# What's the potential difference across gap a and gab b

My book insists that the gap across a and b is the same, i.e 33.33V. But I made the circuit in a simulator and the simulator says the difference across gap a is 66.66V and the difference across gap b is 0V.

I don't believe either to be correct. One end of gap A is connected to the positive terminal of the cell but the other end is connected to nothing. There's nothing for us to compare the potential difference with.

The only way the simulator's answer is correct is if we assume that the left end of gap C is connected to the negative terminal of the voltage source or equivalent (i.e both are grounded).

For context. This is a question on transient analysis of RLC circuits. I have attached the full question and the solution from the manual below.

• Put the original circuit into falstad simulator and open the switch. The question is about the transient analysis of RLC circuits and you are ignoring the inductor and capacitors. Sep 23 at 7:48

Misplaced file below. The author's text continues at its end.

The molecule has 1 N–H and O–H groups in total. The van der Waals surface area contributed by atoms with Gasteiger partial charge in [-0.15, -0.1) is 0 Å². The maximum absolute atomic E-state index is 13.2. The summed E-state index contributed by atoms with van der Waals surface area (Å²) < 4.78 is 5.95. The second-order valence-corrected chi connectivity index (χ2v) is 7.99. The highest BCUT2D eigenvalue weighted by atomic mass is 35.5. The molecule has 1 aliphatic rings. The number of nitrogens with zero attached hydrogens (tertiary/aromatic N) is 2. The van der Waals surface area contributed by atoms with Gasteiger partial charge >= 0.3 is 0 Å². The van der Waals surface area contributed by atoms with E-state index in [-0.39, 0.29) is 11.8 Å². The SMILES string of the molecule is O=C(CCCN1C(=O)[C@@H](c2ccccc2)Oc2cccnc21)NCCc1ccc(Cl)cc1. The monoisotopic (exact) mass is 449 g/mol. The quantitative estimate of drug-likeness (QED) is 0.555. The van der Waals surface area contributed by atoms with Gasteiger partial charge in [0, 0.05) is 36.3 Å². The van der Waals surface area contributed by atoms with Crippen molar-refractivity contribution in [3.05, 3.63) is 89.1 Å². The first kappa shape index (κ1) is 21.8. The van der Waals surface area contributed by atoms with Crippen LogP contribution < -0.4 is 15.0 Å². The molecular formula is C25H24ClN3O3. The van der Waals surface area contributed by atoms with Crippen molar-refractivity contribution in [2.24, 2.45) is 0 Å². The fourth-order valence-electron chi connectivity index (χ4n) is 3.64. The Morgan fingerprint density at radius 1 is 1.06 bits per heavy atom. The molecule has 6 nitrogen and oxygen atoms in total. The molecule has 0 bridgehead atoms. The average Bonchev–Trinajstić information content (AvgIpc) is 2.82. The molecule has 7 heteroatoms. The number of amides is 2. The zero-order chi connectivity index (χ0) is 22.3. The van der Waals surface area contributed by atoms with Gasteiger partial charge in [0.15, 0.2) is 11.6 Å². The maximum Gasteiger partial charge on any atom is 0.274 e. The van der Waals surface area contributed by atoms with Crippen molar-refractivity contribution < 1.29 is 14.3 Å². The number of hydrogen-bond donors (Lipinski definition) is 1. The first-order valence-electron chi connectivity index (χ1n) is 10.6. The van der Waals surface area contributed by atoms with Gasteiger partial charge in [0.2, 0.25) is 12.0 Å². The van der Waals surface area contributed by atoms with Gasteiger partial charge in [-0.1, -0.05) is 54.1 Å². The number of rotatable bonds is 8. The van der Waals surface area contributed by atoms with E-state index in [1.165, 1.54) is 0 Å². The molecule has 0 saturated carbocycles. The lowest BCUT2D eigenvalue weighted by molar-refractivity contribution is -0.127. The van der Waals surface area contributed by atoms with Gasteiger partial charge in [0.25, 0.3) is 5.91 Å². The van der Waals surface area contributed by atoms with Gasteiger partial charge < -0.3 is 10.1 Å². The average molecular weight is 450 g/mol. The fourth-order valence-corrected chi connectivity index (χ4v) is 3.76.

Both are correct. Our at least, they're not wrong: if we actually model these things as gaps, their voltages are completely undefined. They might just as well be a=1099, b=-1033.

If we, however, model these gaps as actual capacitors with a time history where they were connected, then yes! They are charged to the same voltage when the switch opens and stay that way. Anything else would require charge to just disappear!

It would be undefined if they were just gaps.

But in the circuit they are not gaps.

They are two identical 1F capacitors, so before flipping the switch, both are fully charged to 1/3 of 100V.

A capacitor cannot be modeled as a gap, and a gap cannot be modeled as a capacitor.

For analysis of a steady state system the capacitors can be removed but the voltages remain. as well, the inductors can be replaced with a short, but the current must remain. This is a snapshot at one particular instance and so cannot be simulated correctly.

The textbook is correct.